We used Ready Patch for the holes, which is really a spackle compound made for walls, but I like it for small applications like this. I haven’t had good experiences with most wood fillers since they always tend to dry sort of grainy and weird, even after sanding (except for Bondo, but that would have been major overkill), and I didn’t want to have a visual textural difference where the holes were patched, so I figured this was my best bet at a seamless finish. I wouldn’t recommend a gypsum-based product for wood repair in any case where it has to hold up to heavy wear and tear, or any patch much bigger than something like this.

sandingholes

After the Ready Patch was dry (a few hours out in the sun), I went over all the holes again with a little mouse sander. A sanding block would have been just as good, but this made the whole process super fast.

paintingdrawerfronts

The painting part is where having a good plan and system and dedicated staging area would have really come in handy. I’m not really sure what we were thinking, but we ended up painting the doors and drawer fronts days apart, and the whole process dragged on forever. It could have been WAY easier if we just took the time and set it all up and did everything en masse, but…I don’t know. There was a lot going on. I wasn’t thinking. Chaos.

We did up our speed and efficiency moderately, though, by using a roller to coat the surfaces and then quickly following up with a paintbrush. This might be controversial, and call me crazy, but I really don’t like the look of painted furniture when it has any kind of roller texture. Short of spray painting everything or using oil paint (spray paint doesn’t allow for the color selection and would get really expensive, and both spray and oil are hassles), it’s hard to literally have no texture when painting cabinets, so I guess I’d just rather see very subtle brush strokes than very subtle roller bumpiness. It’s a weird personal preference thing. I can’t explain it.

To minimize either, though, it helps to water down the paint a little bit. It wasn’t hard or terribly time-consuming to paint this stuff, so I didn’t mind doing 3 coats instead of 2 and waiting a little longer for it to cure. We used the same Clark + Kensington paint on the cabinets that we used on the walls, but the thickness of the paint that makes it great for walls isn’t exactly what you want for the texture of cabinets.

The color of the base cabinets is called Arabian Nights, by the way, and we used the Satin Enamel formula, which isn’t as shiny as semi-gloss but still totally wipeable and has a nice sheen to it. I love the color——like a super dark inky grey-blue-black. It’s going to look sooooo good.

tealights

We painted the doors the same way as the drawers, with the added help of a big bag of tea lights from the as-is section of IKEA! They were perfect for putting under the four corners to hold them off the ground a little, so paint didn’t puddle or anything. I felt very smug and clever about this.

Maxpainting

While this drawer/door shenanigans were going on, we were also painting the cabinet frames! We prepped the cabinets by sanding all of the frames (there was so much dust and disarray in the room anyway that adding more didn’t really matter) and then caulked the seams, since gaps between the frames would be extra-noticeable once they’re painted. We didn’t prime the lower cabinets, but since we’re painting the upper cabinets white, we figured it would be worthwhile to do a coat of primer first, just to ensure that anything in the wood was sealed in and wouldn’t eventually visibly leech through the paint. Paint + primer types of paints are GREAT for covering dark-colored walls and stuff, but if stain-blocking is a concern, it’s safer to just go ahead and prime. We used the same B-I-N shellac-based primer that we’ve used on other parts of the room.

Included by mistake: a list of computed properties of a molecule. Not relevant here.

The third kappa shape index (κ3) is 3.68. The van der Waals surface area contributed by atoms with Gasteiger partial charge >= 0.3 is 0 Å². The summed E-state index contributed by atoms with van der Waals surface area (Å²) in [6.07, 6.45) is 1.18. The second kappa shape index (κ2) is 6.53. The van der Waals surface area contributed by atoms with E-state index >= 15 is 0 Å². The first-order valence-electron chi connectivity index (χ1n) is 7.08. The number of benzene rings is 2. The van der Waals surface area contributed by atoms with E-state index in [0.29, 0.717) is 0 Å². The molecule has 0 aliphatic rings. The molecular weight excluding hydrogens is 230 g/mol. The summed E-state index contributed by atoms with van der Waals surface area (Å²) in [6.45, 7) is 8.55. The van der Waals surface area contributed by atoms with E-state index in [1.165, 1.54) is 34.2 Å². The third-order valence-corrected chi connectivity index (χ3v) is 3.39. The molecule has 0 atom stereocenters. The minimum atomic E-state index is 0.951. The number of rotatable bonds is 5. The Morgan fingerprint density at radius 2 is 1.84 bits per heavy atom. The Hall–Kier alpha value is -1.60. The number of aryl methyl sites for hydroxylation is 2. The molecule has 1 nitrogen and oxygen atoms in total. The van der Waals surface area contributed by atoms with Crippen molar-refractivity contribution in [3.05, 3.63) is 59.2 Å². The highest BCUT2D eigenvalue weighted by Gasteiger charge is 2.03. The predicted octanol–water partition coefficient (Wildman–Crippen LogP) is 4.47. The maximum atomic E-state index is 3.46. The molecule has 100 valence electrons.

Also, look! Max is painting! All this kind of stuff has always been really more *my thing*, but there is way too much to do in this house for me to take it all on by myself (or with amazing friends, when we’re lucky enough to have them). It’s already made us so much better at working together on stuff like this, and I’m really proud of Max for being open to learning how to do things, even if it isn’t where his interests necessarily lie. He’s good, that one.

I mostly just wanted to use this picture because Max’s chosen painting outfit of a bathing suit and one of my t-shirts is really cute. He has thusfar refused to sacrifice any of his real wardrobe to a dedicated DIY outfit. Shall we wager how long that lasts?

grout

Sometime during all of this, I also grouted the tile! Grouting tile (especially with black grout) is one of those scary and awful experiences, but once it’s done…

tilelightswitches

Oh yes. Hello. I want to lick you.

The corner and the gaps between the sink and the tile still need to be caulked and the wall and molding still need to be painted in this picture, but still. Tile. It makes my world go round.

I also changed all the light switches and outlets! I don’t know why, but this was honestly one of the best improvements in the kitchen to date. Changing light switches is INCREDIBLY quick, cheap, and easy, and just immediately makes things feel fresh and updated. I chose to use these flat switches instead of normal toggle switches. They’re slightly more expensive (like $2.50 instead of $1, something like that), but I think they look nicer.